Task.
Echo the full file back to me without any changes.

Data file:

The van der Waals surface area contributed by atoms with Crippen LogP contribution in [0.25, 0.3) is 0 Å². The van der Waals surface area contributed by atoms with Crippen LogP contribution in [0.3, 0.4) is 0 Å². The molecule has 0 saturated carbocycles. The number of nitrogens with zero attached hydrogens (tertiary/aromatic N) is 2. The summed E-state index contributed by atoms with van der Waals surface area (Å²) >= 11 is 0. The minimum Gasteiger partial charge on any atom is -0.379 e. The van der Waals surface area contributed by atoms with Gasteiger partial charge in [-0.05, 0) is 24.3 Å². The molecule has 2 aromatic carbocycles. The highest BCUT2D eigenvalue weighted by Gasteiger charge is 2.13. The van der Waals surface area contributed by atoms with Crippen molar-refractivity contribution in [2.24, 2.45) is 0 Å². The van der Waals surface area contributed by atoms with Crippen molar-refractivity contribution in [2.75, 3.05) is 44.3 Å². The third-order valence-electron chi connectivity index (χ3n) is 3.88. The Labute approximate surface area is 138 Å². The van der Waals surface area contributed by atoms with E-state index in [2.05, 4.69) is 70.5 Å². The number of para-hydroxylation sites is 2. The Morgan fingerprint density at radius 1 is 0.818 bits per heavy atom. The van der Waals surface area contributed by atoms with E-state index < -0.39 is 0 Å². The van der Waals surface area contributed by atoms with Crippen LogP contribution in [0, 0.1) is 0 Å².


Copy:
The van der Waals surface area contributed by atoms with Crippen LogP contribution in [0.25, 0.3) is 0 Å². The van der Waals surface area contributed by atoms with Crippen LogP contribution in [0.3, 0.4) is 0 Å². The molecule has 0 saturated carbocycles. The number of nitrogens with zero attached hydrogens (tertiary/aromatic N) is 2. The summed E-state index contributed by atoms with van der Waals surface area (Å²) >= 11 is 0. The minimum Gasteiger partial charge on any atom is -0.379 e. The van der Waals surface area contributed by atoms with Gasteiger partial charge in [-0.05, 0) is 24.3 Å². The molecule has 2 aromatic carbocycles. The highest BCUT2D eigenvalue weighted by Gasteiger charge is 2.13. The van der Waals surface area contributed by atoms with Crippen molar-refractivity contribution in [2.24, 2.45) is 0 Å². The van der Waals surface area contributed by atoms with Crippen molar-refractivity contribution in [2.75, 3.05) is 44.3 Å². The third-order valence-electron chi connectivity index (χ3n) is 3.88. The Labute approximate surface area is 138 Å². The van der Waals surface area contributed by atoms with E-state index in [2.05, 4.69) is 70.5 Å². The number of para-hydroxylation sites is 2. The Morgan fingerprint density at radius 1 is 0.818 bits per heavy atom. The van der Waals surface area contributed by atoms with E-state index < -0.39 is 0 Å². The van der Waals surface area contributed by atoms with Crippen LogP contribution in [0, 0.1) is 0 Å².